the three lessons of Joe Biden’s election

Democratic supporters celebrate Joe Biden's presidential victory at Independence Hall in Philadelphia, Pa. On November 7.

Donald Trump is preparing to join a very little popular club: that of presidents unable to be re-elected. Until now, it had four members for modern times: George HW Bush (1989-1993), Jimmy Carter (1977-1981), Herbert Hoover (1929-1933) and William Taft (1909-1913). While a particularly uncertain transition will begin in the United States, in the midst of a pandemic, three lessons can already be drawn from the election of Joe Biden.

The first refers to the state of health of American democracy after four years of Trumpism. The historic participation recorded on the occasion of the presidential election, despite the threat maintained by the coronavirus, constitutes an unambiguous response. This is the only victory shared by the two candidates. Both have shown themselves capable of mobilizing their troops.

Donald Trump will ultimately obtain more votes than Barack Obama in 2008, but he will be left behind by more than five million votes, at least, at the end of the ballot counting operations. Joe Biden will be able to claim the largest number of votes ever collected by a presidential candidate in the United States.

Read also US elections 2020: Donald Trump’s appeals against “fraud” are unconvincing

Strength of democratic machinery

The slowness of the count fueled sarcasm, incomprehension and criticism. Yet he provided further proof of the strength of the American democratic machinery. A climate of appalling suspicion had however been maintained by the outgoing president. The latter had actively campaigned for the election to be arbitrated only by the votes collected on the evening of the election, to disqualify a large part of the ballots sent by post, presumed mainly in favor of the Democratic camp.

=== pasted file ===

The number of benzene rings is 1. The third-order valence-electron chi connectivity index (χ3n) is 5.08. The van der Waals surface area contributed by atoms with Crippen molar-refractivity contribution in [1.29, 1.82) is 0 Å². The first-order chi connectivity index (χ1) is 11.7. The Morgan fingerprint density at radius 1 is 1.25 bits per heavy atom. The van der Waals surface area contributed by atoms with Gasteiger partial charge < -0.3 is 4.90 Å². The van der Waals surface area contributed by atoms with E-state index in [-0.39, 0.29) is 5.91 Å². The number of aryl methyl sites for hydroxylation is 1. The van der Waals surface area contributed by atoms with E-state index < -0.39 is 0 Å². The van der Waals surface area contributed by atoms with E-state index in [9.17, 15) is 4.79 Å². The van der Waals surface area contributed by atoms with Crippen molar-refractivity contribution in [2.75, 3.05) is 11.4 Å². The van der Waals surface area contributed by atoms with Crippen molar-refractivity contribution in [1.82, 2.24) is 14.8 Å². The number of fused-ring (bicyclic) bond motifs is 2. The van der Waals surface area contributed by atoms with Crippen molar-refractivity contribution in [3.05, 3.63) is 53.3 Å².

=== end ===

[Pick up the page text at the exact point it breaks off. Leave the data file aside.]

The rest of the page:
These preventive pressures from Donald Trump had no effect. County by county, as indifferent to the tumult, both Republican and Democratic officials have fulfilled their mission, sacrificing speed for thoroughness and application. For this reason, the White House’s accusations of massive fraud have been viewed with skepticism, starting with conservative media outlets like Fox News.

Article reserved for our subscribers Read also American elections 2020: Fox News is no longer as Trumpist as in 2016

The second lesson refers to the Democratic Party. The choice offered to his voters during the primaries was summed up by the clash between the representatives of a center and those of a more assertive left. The dynamism of the latter, embodied mainly by independent senator from Vermont Bernie Sanders, was not enough to overcome a useful voting reflex in the face of a president as iconoclastic as Donald Trump. Joe Biden, who benefited from it, took into account the weight of this current to distort his program, on health, education or the environment, without adopting the emblematic measures of this left.

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